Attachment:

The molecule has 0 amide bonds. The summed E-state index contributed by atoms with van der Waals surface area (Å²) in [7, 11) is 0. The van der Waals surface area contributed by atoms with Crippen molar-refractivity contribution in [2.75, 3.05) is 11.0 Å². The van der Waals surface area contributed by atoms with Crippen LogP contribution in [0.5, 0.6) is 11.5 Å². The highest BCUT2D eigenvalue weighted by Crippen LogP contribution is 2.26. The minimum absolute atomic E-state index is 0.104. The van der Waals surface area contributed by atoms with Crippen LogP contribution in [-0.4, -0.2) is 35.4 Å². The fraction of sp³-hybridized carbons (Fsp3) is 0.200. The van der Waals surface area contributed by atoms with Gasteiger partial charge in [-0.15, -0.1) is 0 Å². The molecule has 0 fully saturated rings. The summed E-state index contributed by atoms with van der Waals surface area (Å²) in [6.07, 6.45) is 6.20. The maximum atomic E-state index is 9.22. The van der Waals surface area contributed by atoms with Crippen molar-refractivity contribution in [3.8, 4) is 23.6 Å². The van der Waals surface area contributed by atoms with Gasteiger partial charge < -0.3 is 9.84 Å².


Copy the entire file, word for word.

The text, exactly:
The molecule has 0 amide bonds. The summed E-state index contributed by atoms with van der Waals surface area (Å²) in [7, 11) is 0. The van der Waals surface area contributed by atoms with Crippen molar-refractivity contribution in [2.75, 3.05) is 11.0 Å². The van der Waals surface area contributed by atoms with Crippen LogP contribution in [0.5, 0.6) is 11.5 Å². The highest BCUT2D eigenvalue weighted by Crippen LogP contribution is 2.26. The minimum absolute atomic E-state index is 0.104. The van der Waals surface area contributed by atoms with Crippen LogP contribution in [-0.4, -0.2) is 35.4 Å². The fraction of sp³-hybridized carbons (Fsp3) is 0.200. The van der Waals surface area contributed by atoms with Gasteiger partial charge in [-0.15, -0.1) is 0 Å². The molecule has 0 fully saturated rings. The summed E-state index contributed by atoms with van der Waals surface area (Å²) in [6.07, 6.45) is 6.20. The maximum atomic E-state index is 9.22. The van der Waals surface area contributed by atoms with Crippen molar-refractivity contribution in [3.8, 4) is 23.6 Å². The van der Waals surface area contributed by atoms with Gasteiger partial charge < -0.3 is 9.84 Å².